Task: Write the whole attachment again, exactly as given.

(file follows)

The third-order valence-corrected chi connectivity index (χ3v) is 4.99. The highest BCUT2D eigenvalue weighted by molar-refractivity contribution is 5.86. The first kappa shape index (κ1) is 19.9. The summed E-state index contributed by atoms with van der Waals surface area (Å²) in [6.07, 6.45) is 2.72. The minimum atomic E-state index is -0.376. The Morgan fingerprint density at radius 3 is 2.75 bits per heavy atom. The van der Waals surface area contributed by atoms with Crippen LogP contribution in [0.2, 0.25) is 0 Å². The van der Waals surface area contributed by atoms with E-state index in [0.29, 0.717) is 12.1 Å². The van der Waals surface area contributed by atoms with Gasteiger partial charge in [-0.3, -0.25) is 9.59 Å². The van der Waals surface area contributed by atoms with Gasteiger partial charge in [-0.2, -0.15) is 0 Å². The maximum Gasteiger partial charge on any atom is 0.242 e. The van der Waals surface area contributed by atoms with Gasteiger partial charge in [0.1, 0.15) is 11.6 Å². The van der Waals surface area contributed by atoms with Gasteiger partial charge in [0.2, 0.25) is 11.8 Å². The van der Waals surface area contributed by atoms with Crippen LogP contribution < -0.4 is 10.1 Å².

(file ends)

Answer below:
The third-order valence-corrected chi connectivity index (χ3v) is 4.99. The highest BCUT2D eigenvalue weighted by molar-refractivity contribution is 5.86. The first kappa shape index (κ1) is 19.9. The summed E-state index contributed by atoms with van der Waals surface area (Å²) in [6.07, 6.45) is 2.72. The minimum atomic E-state index is -0.376. The Morgan fingerprint density at radius 3 is 2.75 bits per heavy atom. The van der Waals surface area contributed by atoms with Crippen LogP contribution in [0.2, 0.25) is 0 Å². The van der Waals surface area contributed by atoms with E-state index in [0.29, 0.717) is 12.1 Å². The van der Waals surface area contributed by atoms with Gasteiger partial charge in [-0.3, -0.25) is 9.59 Å². The van der Waals surface area contributed by atoms with Gasteiger partial charge in [-0.2, -0.15) is 0 Å². The maximum Gasteiger partial charge on any atom is 0.242 e. The van der Waals surface area contributed by atoms with Gasteiger partial charge in [0.1, 0.15) is 11.6 Å². The van der Waals surface area contributed by atoms with Gasteiger partial charge in [0.2, 0.25) is 11.8 Å². The van der Waals surface area contributed by atoms with Crippen LogP contribution < -0.4 is 10.1 Å².